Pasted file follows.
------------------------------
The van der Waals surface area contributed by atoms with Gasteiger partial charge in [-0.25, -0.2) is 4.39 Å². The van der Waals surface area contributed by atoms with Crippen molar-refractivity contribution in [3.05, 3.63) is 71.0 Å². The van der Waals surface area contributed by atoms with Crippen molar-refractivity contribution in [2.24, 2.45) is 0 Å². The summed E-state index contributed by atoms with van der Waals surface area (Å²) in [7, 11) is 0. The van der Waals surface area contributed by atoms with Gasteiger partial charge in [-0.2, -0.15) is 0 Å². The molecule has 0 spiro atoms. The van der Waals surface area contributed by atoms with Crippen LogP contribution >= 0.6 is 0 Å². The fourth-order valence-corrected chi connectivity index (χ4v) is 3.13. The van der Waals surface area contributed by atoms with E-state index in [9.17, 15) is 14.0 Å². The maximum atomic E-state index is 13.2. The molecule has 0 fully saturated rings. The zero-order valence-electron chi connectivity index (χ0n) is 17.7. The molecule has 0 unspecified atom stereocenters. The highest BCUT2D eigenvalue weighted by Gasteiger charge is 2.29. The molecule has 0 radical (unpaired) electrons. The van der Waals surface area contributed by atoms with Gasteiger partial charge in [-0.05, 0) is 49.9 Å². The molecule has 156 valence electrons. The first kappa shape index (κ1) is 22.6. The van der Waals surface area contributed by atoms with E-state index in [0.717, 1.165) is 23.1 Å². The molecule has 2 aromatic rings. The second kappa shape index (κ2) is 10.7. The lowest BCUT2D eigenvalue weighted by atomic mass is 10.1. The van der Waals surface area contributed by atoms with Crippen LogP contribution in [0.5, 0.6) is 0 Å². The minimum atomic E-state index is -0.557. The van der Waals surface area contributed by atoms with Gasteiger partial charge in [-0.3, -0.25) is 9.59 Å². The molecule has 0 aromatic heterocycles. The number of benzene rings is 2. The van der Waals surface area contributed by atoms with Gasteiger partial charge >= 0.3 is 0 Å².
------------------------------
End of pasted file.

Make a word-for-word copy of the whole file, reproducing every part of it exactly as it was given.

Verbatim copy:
The van der Waals surface area contributed by atoms with Gasteiger partial charge in [-0.25, -0.2) is 4.39 Å². The van der Waals surface area contributed by atoms with Crippen molar-refractivity contribution in [3.05, 3.63) is 71.0 Å². The van der Waals surface area contributed by atoms with Crippen molar-refractivity contribution in [2.24, 2.45) is 0 Å². The summed E-state index contributed by atoms with van der Waals surface area (Å²) in [7, 11) is 0. The van der Waals surface area contributed by atoms with Gasteiger partial charge in [-0.2, -0.15) is 0 Å². The molecule has 0 spiro atoms. The van der Waals surface area contributed by atoms with Crippen LogP contribution >= 0.6 is 0 Å². The fourth-order valence-corrected chi connectivity index (χ4v) is 3.13. The van der Waals surface area contributed by atoms with E-state index in [9.17, 15) is 14.0 Å². The maximum atomic E-state index is 13.2. The molecule has 0 fully saturated rings. The zero-order valence-electron chi connectivity index (χ0n) is 17.7. The molecule has 0 unspecified atom stereocenters. The highest BCUT2D eigenvalue weighted by Gasteiger charge is 2.29. The molecule has 0 radical (unpaired) electrons. The van der Waals surface area contributed by atoms with Gasteiger partial charge in [-0.05, 0) is 49.9 Å². The molecule has 156 valence electrons. The first kappa shape index (κ1) is 22.6. The van der Waals surface area contributed by atoms with E-state index in [0.717, 1.165) is 23.1 Å². The molecule has 2 aromatic rings. The second kappa shape index (κ2) is 10.7. The lowest BCUT2D eigenvalue weighted by atomic mass is 10.1. The van der Waals surface area contributed by atoms with Crippen LogP contribution in [0.5, 0.6) is 0 Å². The minimum atomic E-state index is -0.557. The van der Waals surface area contributed by atoms with Gasteiger partial charge in [-0.3, -0.25) is 9.59 Å². The molecule has 0 aromatic heterocycles. The number of benzene rings is 2. The van der Waals surface area contributed by atoms with Gasteiger partial charge >= 0.3 is 0 Å².